9. Man is capable of imagining his life in the abstract. He can therefore anticipate effects of his future existence and judge himself for letting them happen or not letting them happen. If the effects are anti-man's life to an intolerable degree, he might be considered virtuous in commiting suicide and preventing them from happening, as a final act. This way his concrete existence can't be used to violate his abstract moral principles. We explored this problem a bit on my thread about spies who commit suicide.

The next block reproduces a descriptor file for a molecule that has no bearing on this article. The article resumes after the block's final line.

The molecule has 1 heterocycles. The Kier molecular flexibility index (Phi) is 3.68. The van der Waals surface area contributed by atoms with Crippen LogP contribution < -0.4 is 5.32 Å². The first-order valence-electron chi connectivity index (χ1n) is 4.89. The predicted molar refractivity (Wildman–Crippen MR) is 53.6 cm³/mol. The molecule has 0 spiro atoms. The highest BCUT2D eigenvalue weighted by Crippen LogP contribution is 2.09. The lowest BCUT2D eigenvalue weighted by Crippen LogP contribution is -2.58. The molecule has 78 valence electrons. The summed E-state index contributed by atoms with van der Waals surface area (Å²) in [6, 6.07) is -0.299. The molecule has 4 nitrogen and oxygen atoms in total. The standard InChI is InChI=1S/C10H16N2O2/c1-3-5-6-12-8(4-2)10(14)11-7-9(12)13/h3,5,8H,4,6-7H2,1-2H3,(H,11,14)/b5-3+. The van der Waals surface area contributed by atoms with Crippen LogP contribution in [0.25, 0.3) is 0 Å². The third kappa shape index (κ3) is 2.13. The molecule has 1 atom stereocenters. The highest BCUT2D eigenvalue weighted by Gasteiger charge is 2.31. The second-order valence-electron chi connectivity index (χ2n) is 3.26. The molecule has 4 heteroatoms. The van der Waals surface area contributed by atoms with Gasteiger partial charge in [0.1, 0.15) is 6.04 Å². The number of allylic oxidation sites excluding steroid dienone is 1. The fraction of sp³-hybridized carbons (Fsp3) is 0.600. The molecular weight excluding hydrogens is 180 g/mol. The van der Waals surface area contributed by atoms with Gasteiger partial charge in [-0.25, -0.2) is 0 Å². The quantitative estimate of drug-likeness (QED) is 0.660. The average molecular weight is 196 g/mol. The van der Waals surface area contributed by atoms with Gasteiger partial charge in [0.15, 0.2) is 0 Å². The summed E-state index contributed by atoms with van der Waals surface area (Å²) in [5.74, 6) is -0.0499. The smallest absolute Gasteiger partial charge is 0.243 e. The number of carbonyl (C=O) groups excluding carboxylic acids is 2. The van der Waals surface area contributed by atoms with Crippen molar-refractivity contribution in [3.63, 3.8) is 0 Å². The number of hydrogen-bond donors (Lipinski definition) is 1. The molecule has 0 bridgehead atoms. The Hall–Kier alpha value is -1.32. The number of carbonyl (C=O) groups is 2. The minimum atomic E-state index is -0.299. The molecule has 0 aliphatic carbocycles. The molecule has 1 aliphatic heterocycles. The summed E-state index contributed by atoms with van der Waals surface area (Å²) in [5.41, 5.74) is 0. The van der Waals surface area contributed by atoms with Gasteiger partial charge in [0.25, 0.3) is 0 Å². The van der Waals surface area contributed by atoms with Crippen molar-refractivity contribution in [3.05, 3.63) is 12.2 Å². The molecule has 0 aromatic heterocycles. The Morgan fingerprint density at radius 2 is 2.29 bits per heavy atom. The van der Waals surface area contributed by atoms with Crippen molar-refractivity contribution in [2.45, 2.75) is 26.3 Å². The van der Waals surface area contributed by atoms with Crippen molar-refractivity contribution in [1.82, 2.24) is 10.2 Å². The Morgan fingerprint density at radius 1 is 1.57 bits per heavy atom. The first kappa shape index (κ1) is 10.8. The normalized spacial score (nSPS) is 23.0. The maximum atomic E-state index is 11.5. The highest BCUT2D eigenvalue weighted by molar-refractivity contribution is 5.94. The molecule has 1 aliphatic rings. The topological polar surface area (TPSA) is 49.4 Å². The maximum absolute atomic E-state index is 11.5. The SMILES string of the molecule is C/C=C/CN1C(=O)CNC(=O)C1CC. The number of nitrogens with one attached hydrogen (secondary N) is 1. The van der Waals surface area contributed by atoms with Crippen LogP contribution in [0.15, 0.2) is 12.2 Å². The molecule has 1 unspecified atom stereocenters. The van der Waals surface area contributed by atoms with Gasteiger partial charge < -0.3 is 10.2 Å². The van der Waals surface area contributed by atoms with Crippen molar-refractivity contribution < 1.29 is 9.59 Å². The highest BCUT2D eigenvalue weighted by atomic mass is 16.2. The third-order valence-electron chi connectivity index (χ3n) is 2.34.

10. Are you saying that mankind has had a mystical outlook but nevertheless has survived?? It is well known that Altruism is a way of life that cannot be full practiced. It can be preached, it can be claimed as a belief system and a moral direction, but when it comes to putting in action, fully and dogmatically, you get the Pol Pot type outcome. The problem is that people link Altruism to survival, meaning someone else will take care of "me", because they will put me ahead of themselves. At its core, this acceptance is an egoistic motive which also makes altruism meaningless, confusing the issue. Also, a subjective source of knowledge can sometimes intersect with the objective. Sometimes (many times) what we feel does correspond to the truth, that our fear does indicate real danger, that our joy does indicate a life enhancing environment etc. And also when we go overboard, our feelings do help stop the bad behavior. But a spelled out standard of value that is based on "man's life" and yet which incorporates the "right to die" is contradictory on its surface. Something has to separate the two directions or to explain it simply.